This object is on display in the Mary Baker Engen Restoration Hangar at the Steven F. Udvar-Hazy Center in Chantilly, VA.
Collection Item Summary:
Like the Wright brothers, who followed, John Stringfellow and his associate William Henson are an important link to early aeronautical researchers. At an exposition in 1868 in London's Crystal Palace, where it powered a triplane model along a cable, the Aeronautical Society of Great Britain awarded a prize of £100 to Stringfellow’s engine as the lightest in proportion to its power, producing 0.75 kW (one horsepower) for the weight of 5.9 kg (13 pounds).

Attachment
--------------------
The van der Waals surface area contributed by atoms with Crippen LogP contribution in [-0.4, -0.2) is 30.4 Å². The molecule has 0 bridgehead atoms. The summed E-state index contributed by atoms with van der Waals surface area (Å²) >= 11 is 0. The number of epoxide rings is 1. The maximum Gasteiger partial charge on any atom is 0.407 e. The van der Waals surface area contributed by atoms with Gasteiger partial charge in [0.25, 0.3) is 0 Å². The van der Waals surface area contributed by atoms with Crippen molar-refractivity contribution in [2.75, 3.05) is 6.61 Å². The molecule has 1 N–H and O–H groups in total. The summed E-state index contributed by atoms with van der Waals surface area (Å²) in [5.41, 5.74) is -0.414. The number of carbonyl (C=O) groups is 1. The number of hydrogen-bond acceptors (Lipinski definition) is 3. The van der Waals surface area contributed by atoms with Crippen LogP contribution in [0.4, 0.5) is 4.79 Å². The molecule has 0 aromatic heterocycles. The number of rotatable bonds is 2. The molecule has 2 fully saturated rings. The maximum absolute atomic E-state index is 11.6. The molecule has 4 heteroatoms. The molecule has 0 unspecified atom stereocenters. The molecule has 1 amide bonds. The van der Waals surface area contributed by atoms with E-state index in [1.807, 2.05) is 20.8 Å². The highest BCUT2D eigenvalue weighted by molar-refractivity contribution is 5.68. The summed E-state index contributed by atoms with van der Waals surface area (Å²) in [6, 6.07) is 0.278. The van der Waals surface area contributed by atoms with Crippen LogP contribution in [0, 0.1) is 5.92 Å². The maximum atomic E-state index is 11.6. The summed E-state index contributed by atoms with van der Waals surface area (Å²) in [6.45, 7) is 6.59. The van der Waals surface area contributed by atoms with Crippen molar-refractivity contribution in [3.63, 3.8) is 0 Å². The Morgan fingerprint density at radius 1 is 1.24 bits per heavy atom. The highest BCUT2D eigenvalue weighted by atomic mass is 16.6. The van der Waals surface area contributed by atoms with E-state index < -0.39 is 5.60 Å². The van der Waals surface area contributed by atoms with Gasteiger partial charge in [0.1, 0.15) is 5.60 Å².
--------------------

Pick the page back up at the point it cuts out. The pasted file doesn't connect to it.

In 1889, Smithsonian Secretary Samuel P. Langley purchased the engine, along with a "car" designed to carry an engine and a pair of propellers, for £25. Langley held on to the engine briefly, sending it to L.D. Copeland of Smithville, N.J., for experimental work. Upon return of the engine to Langley, he turned it over to the museum section of the Smithsonian for public display, also in 1889.
Collection Item Long Description:
See more items in
- Type: Reciprocating, steam, single cylinder, alcohol fuel
- Power rating: 0.813 kW (1.1 hp) at 445 N (100 lb) boiler pressure, 300 rpm
- Displacement: 0.15 L (9.42 cu in.)
- Bore and Stroke: 5.1 cm (2 in.) x 7.6 cm (3 in.)
- Weight: 5.9 kg (13 lb)
Country of Origin
- Copper alloy
- Clear coating